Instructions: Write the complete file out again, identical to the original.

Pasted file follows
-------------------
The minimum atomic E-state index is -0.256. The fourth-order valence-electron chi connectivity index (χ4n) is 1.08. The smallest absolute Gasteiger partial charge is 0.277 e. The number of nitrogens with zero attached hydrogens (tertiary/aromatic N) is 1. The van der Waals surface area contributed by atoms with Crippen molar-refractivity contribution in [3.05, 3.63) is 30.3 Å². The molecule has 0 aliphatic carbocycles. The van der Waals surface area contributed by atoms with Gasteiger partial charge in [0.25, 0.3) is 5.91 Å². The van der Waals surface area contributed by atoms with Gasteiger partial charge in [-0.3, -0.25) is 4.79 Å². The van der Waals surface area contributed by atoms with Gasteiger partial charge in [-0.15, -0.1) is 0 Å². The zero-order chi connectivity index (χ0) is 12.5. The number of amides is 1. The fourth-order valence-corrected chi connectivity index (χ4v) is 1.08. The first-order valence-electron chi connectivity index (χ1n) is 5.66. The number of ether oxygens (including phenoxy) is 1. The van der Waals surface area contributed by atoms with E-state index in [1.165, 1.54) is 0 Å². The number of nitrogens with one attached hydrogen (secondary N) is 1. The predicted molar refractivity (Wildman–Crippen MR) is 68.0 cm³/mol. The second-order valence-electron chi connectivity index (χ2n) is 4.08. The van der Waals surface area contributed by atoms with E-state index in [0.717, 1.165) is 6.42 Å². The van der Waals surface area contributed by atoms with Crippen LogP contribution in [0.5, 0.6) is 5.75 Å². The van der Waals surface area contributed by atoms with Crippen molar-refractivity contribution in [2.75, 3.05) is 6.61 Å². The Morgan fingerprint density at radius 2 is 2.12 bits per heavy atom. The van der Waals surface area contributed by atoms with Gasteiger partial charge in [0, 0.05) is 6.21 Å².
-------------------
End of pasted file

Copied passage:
The minimum atomic E-state index is -0.256. The fourth-order valence-electron chi connectivity index (χ4n) is 1.08. The smallest absolute Gasteiger partial charge is 0.277 e. The number of nitrogens with zero attached hydrogens (tertiary/aromatic N) is 1. The van der Waals surface area contributed by atoms with Crippen molar-refractivity contribution in [3.05, 3.63) is 30.3 Å². The molecule has 0 aliphatic carbocycles. The van der Waals surface area contributed by atoms with Gasteiger partial charge in [0.25, 0.3) is 5.91 Å². The van der Waals surface area contributed by atoms with Gasteiger partial charge in [-0.3, -0.25) is 4.79 Å². The van der Waals surface area contributed by atoms with Gasteiger partial charge in [-0.15, -0.1) is 0 Å². The zero-order chi connectivity index (χ0) is 12.5. The number of amides is 1. The fourth-order valence-corrected chi connectivity index (χ4v) is 1.08. The first-order valence-electron chi connectivity index (χ1n) is 5.66. The number of ether oxygens (including phenoxy) is 1. The van der Waals surface area contributed by atoms with E-state index in [1.165, 1.54) is 0 Å². The number of nitrogens with one attached hydrogen (secondary N) is 1. The predicted molar refractivity (Wildman–Crippen MR) is 68.0 cm³/mol. The second-order valence-electron chi connectivity index (χ2n) is 4.08. The van der Waals surface area contributed by atoms with E-state index in [0.717, 1.165) is 6.42 Å². The van der Waals surface area contributed by atoms with Crippen LogP contribution in [0.5, 0.6) is 5.75 Å². The van der Waals surface area contributed by atoms with Crippen molar-refractivity contribution in [2.75, 3.05) is 6.61 Å². The Morgan fingerprint density at radius 2 is 2.12 bits per heavy atom. The van der Waals surface area contributed by atoms with Gasteiger partial charge in [0, 0.05) is 6.21 Å².